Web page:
Excerpt from the transcript of my February 2, 2012 radio show episode on A Fine Time for Healing. To listen to the show in it’s entirety, please visit The Power of Human Touch
In today’s age of high tech communication, there is major missing factor—human touch. Nature has designed us to connect with people on a physical level. Our need to touch and be touched is essential; as necessary to human survival as the need for food and shelter. This subtle, wordless form of communication is the first language we learn. Momentary touches such as an arm around someone’s shoulder, a pat on the back, touching someone’s arm, or a high five can communicate emotions clearly and rapidly; they can be more effective than words or any our of other senses. Touch is fundamental to human bonding, emotional development and wellbeing, and physical health.
The average human adult has about twenty square feet (two square meters) of skin containing tens of thousands of nerve endings and sensory receptors. It is our body’s largest organ. Our skin tells us what is going on around us as well as what is happening inside our bodies.
When the sensory receptors in your skin are stimulated, the feel-good hormones oxytocin and dopamine, and the pain relieving hormone serotonin are released; the stress hormone cortisol is decreased. There are physiological reasons for the comfort and relaxation you get from a simple hug. A hug stimulates sensory nerve fibers in your skin that send a signal to the vagus nerve in the brain. This nerve tells your body to slow down your heart rate, reduce your blood pressure, and calm you down.
The benefits of touch begin the moment we are born. We first become acquainted with the world through the skin to skin contact we have with our mothers. A newborn needs the stimulation of touch to build neural connections between their skin and their brain. Holding, cuddling, and breast-feeding (if possible) a baby are crucial to their development. The messages a baby receives through touch are extremely important to their future wellbeing. Study after study has confirmed this. The touch an infant receives from their caregivers teaches them how to explore the world around them and define their relationship to it. As children grow up they continue their need to touch and be touched.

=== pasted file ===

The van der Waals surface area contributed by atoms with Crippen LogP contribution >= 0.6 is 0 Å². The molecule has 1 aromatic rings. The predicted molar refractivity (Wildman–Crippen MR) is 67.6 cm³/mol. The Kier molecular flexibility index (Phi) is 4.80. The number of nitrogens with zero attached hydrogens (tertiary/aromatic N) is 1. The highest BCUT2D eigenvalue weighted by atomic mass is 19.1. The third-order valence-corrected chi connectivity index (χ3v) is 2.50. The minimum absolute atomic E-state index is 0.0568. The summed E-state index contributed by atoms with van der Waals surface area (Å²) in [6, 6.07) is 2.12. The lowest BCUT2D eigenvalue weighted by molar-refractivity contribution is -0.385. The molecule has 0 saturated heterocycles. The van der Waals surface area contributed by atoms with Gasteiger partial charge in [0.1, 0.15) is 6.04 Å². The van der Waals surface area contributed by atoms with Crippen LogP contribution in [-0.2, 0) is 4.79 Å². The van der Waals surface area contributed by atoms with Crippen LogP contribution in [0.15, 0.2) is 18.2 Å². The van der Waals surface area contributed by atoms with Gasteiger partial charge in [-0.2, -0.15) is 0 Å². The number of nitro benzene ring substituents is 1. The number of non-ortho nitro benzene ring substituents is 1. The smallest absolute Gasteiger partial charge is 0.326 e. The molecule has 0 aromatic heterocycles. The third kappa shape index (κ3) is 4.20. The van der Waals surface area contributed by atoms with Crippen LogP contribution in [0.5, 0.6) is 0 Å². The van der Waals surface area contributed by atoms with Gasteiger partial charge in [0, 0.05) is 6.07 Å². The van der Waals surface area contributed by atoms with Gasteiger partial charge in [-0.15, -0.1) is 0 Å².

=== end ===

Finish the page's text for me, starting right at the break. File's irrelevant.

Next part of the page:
Young children rush to the sides of their parents when they come home wanting a hug and a kiss, or wanting to be held. Children love to crawl into their parents’ laps and hold their hands. The physical contact makes them feel secure, loved, and cared for. A parent’s touch can magically take away a child’s fears and worries. And there are actual emotional and physical healing benefits to rubbing or kissing a child’s boo-boo, beyond the placebo effect.
Many studies have been done on the health benefits of pet ownership. Petting or cuddling an animal can lower blood pressure, reduce anxiety, and help with depression. Petting causes endorphins, chemicals in the body that suppress pain, to be released, and levels of oxytocin have been show to rise in both the animal and the owner within three minutes of the physical contact. It has been shown that physical contact with a pet can actually improve the survival rates of heart attack victims, and hospice patients who like animals find great comfort in petting them.
Without being aware, we have all sent healing to animals and other people through our touch. Every human being has the ability to transmit healing energies to others through their hands. The effectiveness of the healing depends on the capacity of one’s body to contain and channel it. But healing energy techniques can be taught to anyone who is interested in learning.